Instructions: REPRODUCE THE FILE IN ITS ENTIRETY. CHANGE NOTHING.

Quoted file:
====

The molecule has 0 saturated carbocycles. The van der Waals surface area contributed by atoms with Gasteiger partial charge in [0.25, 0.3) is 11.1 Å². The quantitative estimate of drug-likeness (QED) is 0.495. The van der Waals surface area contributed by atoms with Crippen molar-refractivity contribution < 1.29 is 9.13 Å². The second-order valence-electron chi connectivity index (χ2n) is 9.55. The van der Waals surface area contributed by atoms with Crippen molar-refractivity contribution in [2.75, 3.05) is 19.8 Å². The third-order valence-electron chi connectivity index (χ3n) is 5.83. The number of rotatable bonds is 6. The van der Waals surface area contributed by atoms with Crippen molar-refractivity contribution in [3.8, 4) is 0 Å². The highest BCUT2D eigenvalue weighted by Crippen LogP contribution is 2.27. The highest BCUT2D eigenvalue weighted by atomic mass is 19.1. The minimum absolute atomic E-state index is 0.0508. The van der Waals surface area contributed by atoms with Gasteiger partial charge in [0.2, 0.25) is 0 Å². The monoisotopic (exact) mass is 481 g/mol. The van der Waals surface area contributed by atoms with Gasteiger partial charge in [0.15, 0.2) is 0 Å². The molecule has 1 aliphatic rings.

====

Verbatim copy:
The molecule has 0 saturated carbocycles. The van der Waals surface area contributed by atoms with Gasteiger partial charge in [0.25, 0.3) is 11.1 Å². The quantitative estimate of drug-likeness (QED) is 0.495. The van der Waals surface area contributed by atoms with Crippen molar-refractivity contribution < 1.29 is 9.13 Å². The second-order valence-electron chi connectivity index (χ2n) is 9.55. The van der Waals surface area contributed by atoms with Crippen molar-refractivity contribution in [2.75, 3.05) is 19.8 Å². The third-order valence-electron chi connectivity index (χ3n) is 5.83. The number of rotatable bonds is 6. The van der Waals surface area contributed by atoms with Crippen molar-refractivity contribution in [3.8, 4) is 0 Å². The highest BCUT2D eigenvalue weighted by Crippen LogP contribution is 2.27. The highest BCUT2D eigenvalue weighted by atomic mass is 19.1. The minimum absolute atomic E-state index is 0.0508. The van der Waals surface area contributed by atoms with Gasteiger partial charge in [0.2, 0.25) is 0 Å². The monoisotopic (exact) mass is 481 g/mol. The van der Waals surface area contributed by atoms with Gasteiger partial charge in [0.15, 0.2) is 0 Å². The molecule has 1 aliphatic rings.